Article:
Radar technology related to RFIDs have been around since the 1930s and 1940s. The first fundamental passive RFID systems were used in World War II by pilots to “alert distant radar crew member that the planes they were flying were friendly, and not enemy planes” (Lee & DiLascio, 2016). That type of radar communication reflected radio signals, which is a basic version of the modern RFID. In 1948, Harry Stockman, a visionary engineer, published a paper discussing the use of reflected radio waves as a means of communication and various applications. Shortly after in the 1950s and 1960s scientists worldwide, most notably R.F. Harrington, Otto Rittenback , and J.H. Vogelman, researched to develop what turned into anti-theft devices known as “electronic article surveillance” (EAS). As a result, this helped to “develop the knowledge and technologies that would be required before RFID applications ...
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... advocated see a future where tags could replace credit cards, keys, and computer passwords. The authors point to 2006 when a U.S.A based company “implanted RFID tags in two its employees in order to allow then to bypass lengthy security checks” (Lee & DiLascio, 2016).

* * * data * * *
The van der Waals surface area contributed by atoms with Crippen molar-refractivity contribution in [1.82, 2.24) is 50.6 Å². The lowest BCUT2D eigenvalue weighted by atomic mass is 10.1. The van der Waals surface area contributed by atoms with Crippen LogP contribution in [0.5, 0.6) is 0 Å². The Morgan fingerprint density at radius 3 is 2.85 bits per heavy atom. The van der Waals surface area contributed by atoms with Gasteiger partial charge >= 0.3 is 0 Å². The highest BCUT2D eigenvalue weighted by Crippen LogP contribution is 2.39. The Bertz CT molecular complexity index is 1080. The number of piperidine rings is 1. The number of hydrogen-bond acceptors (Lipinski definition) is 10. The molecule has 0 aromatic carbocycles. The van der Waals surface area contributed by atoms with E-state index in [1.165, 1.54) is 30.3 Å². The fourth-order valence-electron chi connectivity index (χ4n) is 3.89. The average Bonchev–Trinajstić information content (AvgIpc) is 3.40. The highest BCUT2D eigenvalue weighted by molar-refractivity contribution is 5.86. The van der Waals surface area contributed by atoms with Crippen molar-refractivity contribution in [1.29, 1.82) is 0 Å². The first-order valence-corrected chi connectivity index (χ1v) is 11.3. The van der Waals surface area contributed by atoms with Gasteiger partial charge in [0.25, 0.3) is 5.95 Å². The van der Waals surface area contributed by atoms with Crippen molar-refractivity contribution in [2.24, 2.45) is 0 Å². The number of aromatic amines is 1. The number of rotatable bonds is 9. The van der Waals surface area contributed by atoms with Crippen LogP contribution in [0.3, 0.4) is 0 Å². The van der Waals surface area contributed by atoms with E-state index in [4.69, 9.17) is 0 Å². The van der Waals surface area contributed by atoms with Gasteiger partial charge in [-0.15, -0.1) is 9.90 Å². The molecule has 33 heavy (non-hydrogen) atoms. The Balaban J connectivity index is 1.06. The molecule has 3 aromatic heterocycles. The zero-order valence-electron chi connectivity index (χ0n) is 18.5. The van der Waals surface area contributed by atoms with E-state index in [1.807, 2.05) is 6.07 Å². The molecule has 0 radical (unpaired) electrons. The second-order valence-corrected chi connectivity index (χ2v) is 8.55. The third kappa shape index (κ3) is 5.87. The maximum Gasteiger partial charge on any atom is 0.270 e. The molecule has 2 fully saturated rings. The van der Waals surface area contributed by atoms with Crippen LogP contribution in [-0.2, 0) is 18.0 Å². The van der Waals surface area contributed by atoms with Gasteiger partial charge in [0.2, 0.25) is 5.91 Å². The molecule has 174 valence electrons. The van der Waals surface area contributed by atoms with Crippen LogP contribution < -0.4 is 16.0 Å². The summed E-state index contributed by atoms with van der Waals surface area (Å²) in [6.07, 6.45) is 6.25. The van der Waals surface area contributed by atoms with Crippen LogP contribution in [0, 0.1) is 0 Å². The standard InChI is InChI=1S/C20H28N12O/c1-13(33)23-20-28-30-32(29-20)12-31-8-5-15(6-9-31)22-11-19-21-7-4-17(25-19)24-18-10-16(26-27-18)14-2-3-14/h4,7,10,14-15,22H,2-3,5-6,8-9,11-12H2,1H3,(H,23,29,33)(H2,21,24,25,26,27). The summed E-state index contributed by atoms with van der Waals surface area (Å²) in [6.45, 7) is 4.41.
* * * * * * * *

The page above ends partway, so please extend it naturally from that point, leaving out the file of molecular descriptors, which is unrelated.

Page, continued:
To Conclude, the arguments presented against RFIDs in this article are fear based emotional attacks or playing on emotion. The theme of fear constantly repeats through the article; however, the authors did not present any information to support it.
This suggests two things: either there are no facts to support the claims, or the authors willingly neglected to add evidence. By avoiding information to support the critics claims they appear to be supporting RFID implants. Practical examples were used illustrate the benefits of implantation and the continued increase in sophistication of the devices.
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